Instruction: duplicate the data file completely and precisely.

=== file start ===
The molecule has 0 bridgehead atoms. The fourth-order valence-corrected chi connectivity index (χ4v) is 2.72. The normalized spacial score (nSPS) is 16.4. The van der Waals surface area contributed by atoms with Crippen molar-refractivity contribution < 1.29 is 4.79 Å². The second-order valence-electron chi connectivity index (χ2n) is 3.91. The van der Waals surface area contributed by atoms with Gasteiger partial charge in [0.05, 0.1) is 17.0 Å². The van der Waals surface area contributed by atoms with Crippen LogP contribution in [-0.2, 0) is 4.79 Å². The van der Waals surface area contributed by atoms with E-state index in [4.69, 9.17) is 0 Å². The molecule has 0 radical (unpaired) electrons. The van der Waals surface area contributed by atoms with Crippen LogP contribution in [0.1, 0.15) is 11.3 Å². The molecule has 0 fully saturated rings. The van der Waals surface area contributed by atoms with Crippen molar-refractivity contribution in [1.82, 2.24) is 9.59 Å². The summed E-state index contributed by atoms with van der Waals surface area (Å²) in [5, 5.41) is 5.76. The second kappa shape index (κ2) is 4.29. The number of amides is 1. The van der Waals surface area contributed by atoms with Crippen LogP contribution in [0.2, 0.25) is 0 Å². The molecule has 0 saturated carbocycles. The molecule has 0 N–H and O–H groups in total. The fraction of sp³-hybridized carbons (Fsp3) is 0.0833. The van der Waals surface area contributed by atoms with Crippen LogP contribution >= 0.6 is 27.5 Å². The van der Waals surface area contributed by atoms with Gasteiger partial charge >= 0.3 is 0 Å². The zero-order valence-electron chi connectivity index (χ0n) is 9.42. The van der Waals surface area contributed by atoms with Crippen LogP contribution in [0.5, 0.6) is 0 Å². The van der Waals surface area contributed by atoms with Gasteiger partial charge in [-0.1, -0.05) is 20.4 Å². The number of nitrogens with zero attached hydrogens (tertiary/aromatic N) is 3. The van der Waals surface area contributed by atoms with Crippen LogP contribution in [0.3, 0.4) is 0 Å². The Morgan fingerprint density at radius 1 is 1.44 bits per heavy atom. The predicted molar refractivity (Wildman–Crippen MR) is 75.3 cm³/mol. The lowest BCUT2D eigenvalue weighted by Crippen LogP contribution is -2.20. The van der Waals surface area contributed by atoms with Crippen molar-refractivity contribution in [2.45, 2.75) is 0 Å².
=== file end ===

The molecule has 0 bridgehead atoms. The fourth-order valence-corrected chi connectivity index (χ4v) is 2.72. The normalized spacial score (nSPS) is 16.4. The van der Waals surface area contributed by atoms with Crippen molar-refractivity contribution < 1.29 is 4.79 Å². The second-order valence-electron chi connectivity index (χ2n) is 3.91. The van der Waals surface area contributed by atoms with Gasteiger partial charge in [0.05, 0.1) is 17.0 Å². The van der Waals surface area contributed by atoms with Crippen LogP contribution in [-0.2, 0) is 4.79 Å². The van der Waals surface area contributed by atoms with E-state index in [4.69, 9.17) is 0 Å². The molecule has 0 radical (unpaired) electrons. The van der Waals surface area contributed by atoms with Crippen LogP contribution in [0.1, 0.15) is 11.3 Å². The molecule has 0 fully saturated rings. The van der Waals surface area contributed by atoms with Crippen molar-refractivity contribution in [1.82, 2.24) is 9.59 Å². The summed E-state index contributed by atoms with van der Waals surface area (Å²) in [5, 5.41) is 5.76. The second kappa shape index (κ2) is 4.29. The number of amides is 1. The van der Waals surface area contributed by atoms with Crippen LogP contribution in [0.2, 0.25) is 0 Å². The molecule has 0 saturated carbocycles. The molecule has 0 N–H and O–H groups in total. The fraction of sp³-hybridized carbons (Fsp3) is 0.0833. The van der Waals surface area contributed by atoms with Crippen LogP contribution >= 0.6 is 27.5 Å². The van der Waals surface area contributed by atoms with Gasteiger partial charge >= 0.3 is 0 Å². The zero-order valence-electron chi connectivity index (χ0n) is 9.42. The van der Waals surface area contributed by atoms with Crippen LogP contribution in [0.5, 0.6) is 0 Å². The van der Waals surface area contributed by atoms with Gasteiger partial charge in [-0.1, -0.05) is 20.4 Å². The number of nitrogens with zero attached hydrogens (tertiary/aromatic N) is 3. The van der Waals surface area contributed by atoms with Crippen LogP contribution in [0.3, 0.4) is 0 Å². The Morgan fingerprint density at radius 1 is 1.44 bits per heavy atom. The predicted molar refractivity (Wildman–Crippen MR) is 75.3 cm³/mol. The lowest BCUT2D eigenvalue weighted by Crippen LogP contribution is -2.20. The van der Waals surface area contributed by atoms with Crippen molar-refractivity contribution in [2.45, 2.75) is 0 Å².